Treasure 37: Poster for the Annual Athletic Festival, 1894

This treasure is a poster, advertising a sporting bonanza that took place on Matlock Cricket Ground on 15 September 1894. For sixpence you could have seen the ‘amateur gentlemen’ taking part in flat races, safety bicycle races and pony races. There was even an egg and spoon race – although that does seem to have been for school children rather than ‘gentlemen’.

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If you would like to support our work by adopting this document, for yourself or as a gift, have a look at the Adopt A Piece Of History page.aph-athletic-festival-poster-02

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Treasure 7: the Pleasley burial register, 1813-1893

Treasure 06 Pleasley register (a)

This register (D739/A/PI/5/1) records all the burials in the parish of St Michael, Pleasley, from April 1813 to January 1893.

Pleasley is one of the ancient parishes of Derbyshire, lying in the north-east of the county on the border with Nottinghamshire (Pleasley Hill is actually part of Nottinghamshire). It originally consisted of the townships of Pleasley, Shirebrook, and Stoney Houghton, which included the colliery villages of Upper Pleasley and New Houghton. The earliest surviving registers of baptisms, marriages and burials go back to 1553.

The register was nominated by Kate Henderson, a regular user of Derbyshire Record Office and a member of our Focus Group. Strictly speaking, the purpose of the register was to record the fact of a burial having taken place, and the name and age of the deceased – but Kate notes that this is not always all: “Occasionally a clerk will give fuller details of an unusual cause of death or of a great age achieved…

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…One can appreciate the interest such a vicar had both in his parishioners but also his understanding of the interest in these people in future generations.”

On this Day: ‘The Week’s Sports’

From the Alfreton and Belper Journal, 2nd December 1892:

The Week’s Sports

The football shown on Saturday by the different clubs was surprising and goes to show that football (like cricket) is a game upon which you cannot place much confidence as to the results, as the different matches lately played tend to show…

…Last Saturday Alfreton leapt out of the bucket and put another win to their credit, and this came when the least expected.  No one could have thought the Town would score two more points than their opponents last week who saw the teams previous to the commencement.  There were four of the Alphas team playing with the first, and whether it is owing to these four being included in the team that they gained their victory or no I cannot say.  Certain it is they had something to do with the result.  It was a pity the day was so unfavourable as the club are not having the best of gates, and it seems rather hard that they should receive so little support when they are proving themselves conquerors.  Many of the supporters thought there would be no match, as did also some of the first team players, in fact some were in bed while the play was on, and did not know anything of the affair until some considerable time after the match was over.  However, the Alphas were at hand and proved themselves equal to the task by their tactics and dash.  The Basford team were a tricky lot of fellows and played a fast game, but their defence is far from good, and it is chiefly owing to this defect that they were defeated on Saturday…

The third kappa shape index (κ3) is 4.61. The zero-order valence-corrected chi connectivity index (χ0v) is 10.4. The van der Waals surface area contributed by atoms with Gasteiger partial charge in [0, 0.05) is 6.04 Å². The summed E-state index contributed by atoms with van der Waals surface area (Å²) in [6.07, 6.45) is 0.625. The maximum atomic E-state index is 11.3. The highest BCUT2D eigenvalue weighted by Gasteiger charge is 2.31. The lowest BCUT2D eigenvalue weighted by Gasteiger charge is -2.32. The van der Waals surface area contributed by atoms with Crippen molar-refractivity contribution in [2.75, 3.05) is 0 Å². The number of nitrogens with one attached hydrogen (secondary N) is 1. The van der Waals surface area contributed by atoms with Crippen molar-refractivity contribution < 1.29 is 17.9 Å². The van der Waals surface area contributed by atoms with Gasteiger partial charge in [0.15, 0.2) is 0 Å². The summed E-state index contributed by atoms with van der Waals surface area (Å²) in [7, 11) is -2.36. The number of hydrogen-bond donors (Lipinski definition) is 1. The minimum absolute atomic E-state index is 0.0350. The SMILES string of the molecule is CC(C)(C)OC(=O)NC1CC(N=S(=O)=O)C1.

…Clay Cross journeyed to South Normanton and beat the home team by 4 goals to 2.  I have been in the company of the visitors lines man (Mr. Whitworth), and he tells me the language of the spectators was most disgusting I think the spectators ought to control their tongues a little…

…I am pleased to state that Chesterfield and Clay Cross have dispelled all the bitterness of rivalry that has existed between them , and Clay Cross are due at Chesterfield on Christmas Tuesday to face the “Crooked Spireites” in a friendly .  May the best team win.  Chesterfield have guaranteed Clay Cross £4 for the match.

Riddings received a severe beating at Ilkeston on Saturday.  Owing to the wet morning only nine of the team turned up, Wimbush and Brown being absent.  Starting with nine men, their misfortunes did not end there, Street straining his thigh after five minutes play and being of no further use to his side.  Partridge, the Riddings centre half-back, played a champion game, and was the best man on the field.  Burton also played a very good game.  Next Saturday Riddings visit Clay Cross, and have re-organised the team.  We shall see by the result whether it will be a success or not…

Lost again!  Belper Town three, Langley Mill four.  The best excuse to give for a losing team is they met better players.  I doubt it in this case.  Four to three leaves very little margin.  The ground at Langley Mill was in a terrible plight, pools of water and mud being plentiful.  Still I have a little excuse for Belper.  They had not the full team.  When the half-backs are absent it is like taking away the prop and down comes the whole structure.  Horrobin had promised up to Friday night to resume his place in the team.  Derby Junction got at him and he was tempted to Rotherham.  Jack Lynam could not go, and Green is on the sick list.  These three men would have won the match for Belper.  When the return is played I think there will be less croaking at Langley Mill than was the case last Saturday…

…I am reminded by a friend of a grand prize drawing Belper Town has arranged for Christmas on behalf of the funds of the club.  There are fifty prizes ranging from £3 3s. to two dozen of bitter beer.  Every little helps.  Who can tell what a stray ticket may do.  It is always the unexpected that happens.

RAMBLER        

We hold the Alfreton and Belper Journal on microfilm  – just ring to book a microfilm reader.

On This Day: ‘Mad Leap From A Buxton Train’

From the Derby Mercury, 14th October 1896: